You brought the bats home the week before I left. Three furred faces wrapped in newspaper shrouds. You boiled them with garlic and ginger, and ate them with buttered white bread.
I’d never seen them for real before, only in those nature docos I made you watch on Sunday nights. Their screech and squabble always reminded me of our kids that time we went on a family road trip – piled three small bodies and all our things into the back seat of the car and hoped we would make it up and over mountain passes.
Turned out the middle child got car sick and the other two discovered a talent for torment. The roads were long but there was no turning back once we got started. You know how I get; when the proportion of commitment invested is nearly equal to the total attainable sum of the whole bloody exercise, I have to push on.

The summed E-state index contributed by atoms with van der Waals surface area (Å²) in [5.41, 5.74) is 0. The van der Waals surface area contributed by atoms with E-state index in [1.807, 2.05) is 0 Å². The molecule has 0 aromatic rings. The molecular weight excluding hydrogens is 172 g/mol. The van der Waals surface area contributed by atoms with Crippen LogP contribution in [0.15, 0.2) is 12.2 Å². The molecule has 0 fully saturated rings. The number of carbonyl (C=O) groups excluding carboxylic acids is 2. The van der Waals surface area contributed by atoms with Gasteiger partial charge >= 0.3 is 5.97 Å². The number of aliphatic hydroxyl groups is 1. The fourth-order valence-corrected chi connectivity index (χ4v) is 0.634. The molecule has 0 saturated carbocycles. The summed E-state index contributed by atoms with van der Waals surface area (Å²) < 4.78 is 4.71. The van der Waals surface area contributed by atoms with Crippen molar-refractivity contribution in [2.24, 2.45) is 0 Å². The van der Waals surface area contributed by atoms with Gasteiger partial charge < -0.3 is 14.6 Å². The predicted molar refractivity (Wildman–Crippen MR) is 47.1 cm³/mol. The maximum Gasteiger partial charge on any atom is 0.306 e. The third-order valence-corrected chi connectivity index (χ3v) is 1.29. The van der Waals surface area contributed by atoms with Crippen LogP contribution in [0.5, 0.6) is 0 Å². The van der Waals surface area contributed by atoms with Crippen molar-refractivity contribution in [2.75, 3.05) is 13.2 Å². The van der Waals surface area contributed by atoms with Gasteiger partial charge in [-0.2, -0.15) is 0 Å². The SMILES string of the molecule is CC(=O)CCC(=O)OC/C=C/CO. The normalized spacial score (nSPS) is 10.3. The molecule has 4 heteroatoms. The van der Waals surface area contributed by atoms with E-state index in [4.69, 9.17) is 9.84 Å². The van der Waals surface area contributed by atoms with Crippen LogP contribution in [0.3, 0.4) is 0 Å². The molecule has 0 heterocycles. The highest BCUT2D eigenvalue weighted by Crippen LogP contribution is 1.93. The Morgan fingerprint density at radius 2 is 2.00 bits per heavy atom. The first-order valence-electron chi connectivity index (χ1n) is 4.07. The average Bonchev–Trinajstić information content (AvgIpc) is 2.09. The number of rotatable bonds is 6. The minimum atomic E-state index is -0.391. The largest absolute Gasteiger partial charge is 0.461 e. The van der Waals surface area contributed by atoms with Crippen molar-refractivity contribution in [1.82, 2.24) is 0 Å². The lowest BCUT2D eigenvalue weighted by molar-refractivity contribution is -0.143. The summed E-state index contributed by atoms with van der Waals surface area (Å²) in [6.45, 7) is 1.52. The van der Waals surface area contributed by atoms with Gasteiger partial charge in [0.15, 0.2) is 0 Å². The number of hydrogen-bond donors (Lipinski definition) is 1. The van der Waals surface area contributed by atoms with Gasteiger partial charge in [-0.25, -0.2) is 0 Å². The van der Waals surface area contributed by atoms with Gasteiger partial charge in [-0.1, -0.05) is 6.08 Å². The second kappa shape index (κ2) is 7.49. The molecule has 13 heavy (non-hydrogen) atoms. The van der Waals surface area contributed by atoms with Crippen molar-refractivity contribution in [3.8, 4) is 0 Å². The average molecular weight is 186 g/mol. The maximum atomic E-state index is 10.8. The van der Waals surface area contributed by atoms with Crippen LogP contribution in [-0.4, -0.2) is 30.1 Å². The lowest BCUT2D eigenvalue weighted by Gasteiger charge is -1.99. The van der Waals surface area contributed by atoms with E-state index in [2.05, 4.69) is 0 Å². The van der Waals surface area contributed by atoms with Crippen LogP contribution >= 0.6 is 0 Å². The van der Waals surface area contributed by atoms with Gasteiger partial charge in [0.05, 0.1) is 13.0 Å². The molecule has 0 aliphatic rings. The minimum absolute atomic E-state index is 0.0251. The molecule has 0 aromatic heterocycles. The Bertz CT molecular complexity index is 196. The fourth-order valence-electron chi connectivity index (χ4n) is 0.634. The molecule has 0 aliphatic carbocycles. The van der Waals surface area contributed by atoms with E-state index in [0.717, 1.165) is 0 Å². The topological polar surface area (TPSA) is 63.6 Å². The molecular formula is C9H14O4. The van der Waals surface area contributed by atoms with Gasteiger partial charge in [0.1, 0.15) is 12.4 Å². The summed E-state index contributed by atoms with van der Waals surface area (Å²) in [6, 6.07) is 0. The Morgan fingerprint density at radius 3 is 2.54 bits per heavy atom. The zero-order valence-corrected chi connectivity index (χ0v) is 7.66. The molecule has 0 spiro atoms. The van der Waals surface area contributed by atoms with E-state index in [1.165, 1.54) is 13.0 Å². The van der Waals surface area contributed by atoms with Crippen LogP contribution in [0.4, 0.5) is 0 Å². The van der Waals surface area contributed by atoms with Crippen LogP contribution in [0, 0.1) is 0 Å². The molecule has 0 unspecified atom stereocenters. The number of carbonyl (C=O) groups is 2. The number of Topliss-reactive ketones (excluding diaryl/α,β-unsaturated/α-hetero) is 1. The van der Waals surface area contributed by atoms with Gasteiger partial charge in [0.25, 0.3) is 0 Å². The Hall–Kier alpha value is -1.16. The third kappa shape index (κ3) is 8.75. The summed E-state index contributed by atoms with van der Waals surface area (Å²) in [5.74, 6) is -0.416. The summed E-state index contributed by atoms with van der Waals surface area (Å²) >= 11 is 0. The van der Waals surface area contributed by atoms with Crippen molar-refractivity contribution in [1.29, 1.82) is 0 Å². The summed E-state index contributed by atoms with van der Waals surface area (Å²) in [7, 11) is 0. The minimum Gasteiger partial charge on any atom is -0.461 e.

Some things seemed clearer though, compressed down into that small space between sun visor and foot well. As you drove us through one-shop towns I pried back the past 17 years, layer by layer. Under it all there I was – my face looking out as if the whole world was a breath away.
Now I tell the kids the truth, or my version of it anyway. That bats had been your favourite food when you were little like them. That beauty can be found in the darkly veined leather of a wing, in a tributary of capillaries raised to the surface of the skin.